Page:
Sunday, April 10, 2011

Seeking opinions, comments, and/or advice from nurses in any specialty

First, the lead in....

I am having difficulty getting accepted into a nursing program. I have been applying to combined second degree BSN/MSN programs with Family Nurse Practitioner as a chosen specialty and working in Indian Health as an intended career goal. I have a couple more of these programs to apply to since application deadlines are all different. I am now also considering applying to second degree BSN programs with the intention of completing the MSN later. There is a local ADN program and a BSN bridge at the University I just graduated from; however, the ADN program is nearly impossible to get into. I have a friend that applied to the program 4 times (once a year), had a 4.0 and was working as an EMT, was wait-listed each time. She gave up and is now pursuing a different degree. I completed my BA in Sociology with a minor in Biology (human concentration) last December, so traditional BSN programs are not an option at this point. Neither school offers pre-nursing's a situation of take the pre-req's, apply, if you get in then you get advising.

Second, the potential problem...

When I met with my adviser to go over additions to my C.V. and changes in my personal/goals statement for the next round of applications, she had a thought...maybe "my story" is the problem. I spoke with my Aunt who has been a Psych RN for 25 years and she agrees that this very well could be the issue.

I had an extremely difficult childhood. I do not go into details on my apps, and I won't here either, but I will give a little bit of info. At 6 months old I was dropped off for a weekend visit at my great Aunts home, my mother came back 3 1/2 YEARS later with one hour notice to pick me up. So basically, my earliest years were as the baby in a family of 5 children, 3 older brothers and an older sister, then suddenly I was the only child in a very young military family...with parents I didn't even know. I saw the great Aunt two or three times throughout my childhood and early adulthood, I saw the "big sister" once, and never saw the "brothers" again...until the funeral of the great Aunt, when I was 27 years old.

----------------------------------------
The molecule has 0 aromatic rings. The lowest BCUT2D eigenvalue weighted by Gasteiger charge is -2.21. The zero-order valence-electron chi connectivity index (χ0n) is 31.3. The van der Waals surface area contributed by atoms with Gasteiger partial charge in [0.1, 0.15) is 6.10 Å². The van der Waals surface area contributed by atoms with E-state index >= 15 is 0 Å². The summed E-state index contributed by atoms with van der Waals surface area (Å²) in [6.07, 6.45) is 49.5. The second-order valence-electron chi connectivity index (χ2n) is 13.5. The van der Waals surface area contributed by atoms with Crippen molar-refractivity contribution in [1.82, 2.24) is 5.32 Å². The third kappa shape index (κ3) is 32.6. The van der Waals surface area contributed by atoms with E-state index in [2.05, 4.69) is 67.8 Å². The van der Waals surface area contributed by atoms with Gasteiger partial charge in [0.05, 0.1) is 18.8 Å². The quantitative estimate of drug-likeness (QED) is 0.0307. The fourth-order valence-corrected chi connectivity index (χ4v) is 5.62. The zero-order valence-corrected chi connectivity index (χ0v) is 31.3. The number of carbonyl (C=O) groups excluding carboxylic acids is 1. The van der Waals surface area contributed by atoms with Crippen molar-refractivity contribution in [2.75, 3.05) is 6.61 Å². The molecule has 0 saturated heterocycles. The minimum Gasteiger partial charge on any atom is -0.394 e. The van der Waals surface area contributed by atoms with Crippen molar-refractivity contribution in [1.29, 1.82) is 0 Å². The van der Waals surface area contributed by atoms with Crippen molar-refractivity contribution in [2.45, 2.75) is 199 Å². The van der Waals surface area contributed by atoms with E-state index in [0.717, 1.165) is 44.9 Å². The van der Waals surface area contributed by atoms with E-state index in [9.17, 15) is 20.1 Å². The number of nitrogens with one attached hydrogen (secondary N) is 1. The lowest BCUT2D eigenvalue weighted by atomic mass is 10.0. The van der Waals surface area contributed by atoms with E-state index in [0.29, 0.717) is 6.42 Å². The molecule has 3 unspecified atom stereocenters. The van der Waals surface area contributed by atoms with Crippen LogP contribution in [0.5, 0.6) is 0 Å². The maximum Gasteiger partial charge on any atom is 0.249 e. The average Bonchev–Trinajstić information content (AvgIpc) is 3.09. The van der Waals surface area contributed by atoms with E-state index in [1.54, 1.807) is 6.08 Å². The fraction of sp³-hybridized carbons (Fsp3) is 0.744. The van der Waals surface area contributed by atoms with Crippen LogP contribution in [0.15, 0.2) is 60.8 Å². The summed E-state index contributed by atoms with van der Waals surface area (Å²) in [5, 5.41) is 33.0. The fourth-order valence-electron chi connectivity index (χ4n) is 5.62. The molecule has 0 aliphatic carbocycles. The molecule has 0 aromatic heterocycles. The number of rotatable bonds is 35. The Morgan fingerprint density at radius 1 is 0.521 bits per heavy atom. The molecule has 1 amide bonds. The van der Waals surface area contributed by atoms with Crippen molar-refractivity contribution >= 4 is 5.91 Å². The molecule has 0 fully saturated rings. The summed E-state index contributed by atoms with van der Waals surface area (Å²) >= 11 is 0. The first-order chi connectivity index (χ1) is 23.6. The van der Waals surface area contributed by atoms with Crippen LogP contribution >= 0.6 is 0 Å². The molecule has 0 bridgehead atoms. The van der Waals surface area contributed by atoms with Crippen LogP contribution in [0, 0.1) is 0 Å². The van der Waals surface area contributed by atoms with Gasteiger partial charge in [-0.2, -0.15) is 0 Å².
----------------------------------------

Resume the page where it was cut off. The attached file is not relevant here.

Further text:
After being taken back by my mother, a little brother arrived, we moved A LOT (military), and I never felt I fit in either where we lived or in my own family. My parents were emotionally and physically abusive...severely. I barely made it through school, and moved out as quickly as possibly after I graduated high school. I made a few attempts at taking classes at the community college, but never succeeded...either dropping with W's or just not bothering to go or drop and getting F's. As my life fell apart, I sought help initially because the Golden Gate bridge was looking like a viable option for a "direction" for my life to take, since it's a local landmark, this was a very real possibility. Fast forward to now...I was diagnosed with a dissociative disorder and severe anxiety. Both of these are now very well controlled, the dissociative disorder may even be "resolved" (as much as is possible). I graduated with a cumulative GPA of 3.491, a major GPA of 3.91. I've completed all my nursing pre-req's with a 3.0 and I am repeating one class this summer (anatomy). I was a teaching assistant for physiology 3 times, and for microbiology 2 times. I have my BLS for healthcare, am enrolled in a CNA program for the fall, and am working on all the paperwork to be able to volunteer at the hospital. I am a lifetime member of two honor societies, and was president of the campus chapter of one of them for a year. I was also chosen to sit on the Disability Services for Students advisory committee for a year ( a huge honor, appointed by the University President). All of this is good...right? it true that my past psych issues are what is hurting my chances? My overcoming these challenges is a HUGE part of my life. This also is what explains my lower GPA (compared to other applicants), I will never have a 4.0 because of the earlier attempts at college. I am very frustrated...I really don't have any other "story" to tell. I worked very hard to get in the place of healing that I am at now, and I worked very hard to achieve success in school. I know I will succeed in a program, even an accelerated one. I also know that I will be a damn good nurse. Can anyone offer any suggestions?